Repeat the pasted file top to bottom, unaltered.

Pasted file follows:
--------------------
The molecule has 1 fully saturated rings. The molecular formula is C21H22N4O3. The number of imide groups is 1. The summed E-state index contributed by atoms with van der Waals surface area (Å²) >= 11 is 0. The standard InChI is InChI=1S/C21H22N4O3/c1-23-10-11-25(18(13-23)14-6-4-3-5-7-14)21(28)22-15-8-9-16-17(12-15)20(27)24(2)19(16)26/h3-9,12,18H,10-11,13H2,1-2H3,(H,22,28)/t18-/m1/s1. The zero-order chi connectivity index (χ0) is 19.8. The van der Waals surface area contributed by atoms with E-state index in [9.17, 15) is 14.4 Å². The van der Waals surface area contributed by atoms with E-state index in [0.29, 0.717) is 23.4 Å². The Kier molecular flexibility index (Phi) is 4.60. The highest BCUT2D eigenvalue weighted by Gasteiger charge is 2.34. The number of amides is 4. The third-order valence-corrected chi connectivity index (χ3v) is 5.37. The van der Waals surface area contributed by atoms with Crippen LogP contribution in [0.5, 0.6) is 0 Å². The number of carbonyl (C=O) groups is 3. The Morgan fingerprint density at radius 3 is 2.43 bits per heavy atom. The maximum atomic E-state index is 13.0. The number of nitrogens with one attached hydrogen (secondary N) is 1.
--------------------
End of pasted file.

The molecule has 1 fully saturated rings. The molecular formula is C21H22N4O3. The number of imide groups is 1. The summed E-state index contributed by atoms with van der Waals surface area (Å²) >= 11 is 0. The standard InChI is InChI=1S/C21H22N4O3/c1-23-10-11-25(18(13-23)14-6-4-3-5-7-14)21(28)22-15-8-9-16-17(12-15)20(27)24(2)19(16)26/h3-9,12,18H,10-11,13H2,1-2H3,(H,22,28)/t18-/m1/s1. The zero-order chi connectivity index (χ0) is 19.8. The van der Waals surface area contributed by atoms with E-state index in [9.17, 15) is 14.4 Å². The van der Waals surface area contributed by atoms with E-state index in [0.29, 0.717) is 23.4 Å². The Kier molecular flexibility index (Phi) is 4.60. The highest BCUT2D eigenvalue weighted by Gasteiger charge is 2.34. The number of amides is 4. The third-order valence-corrected chi connectivity index (χ3v) is 5.37. The van der Waals surface area contributed by atoms with Crippen LogP contribution in [0.5, 0.6) is 0 Å². The number of carbonyl (C=O) groups is 3. The Morgan fingerprint density at radius 3 is 2.43 bits per heavy atom. The maximum atomic E-state index is 13.0. The number of nitrogens with one attached hydrogen (secondary N) is 1.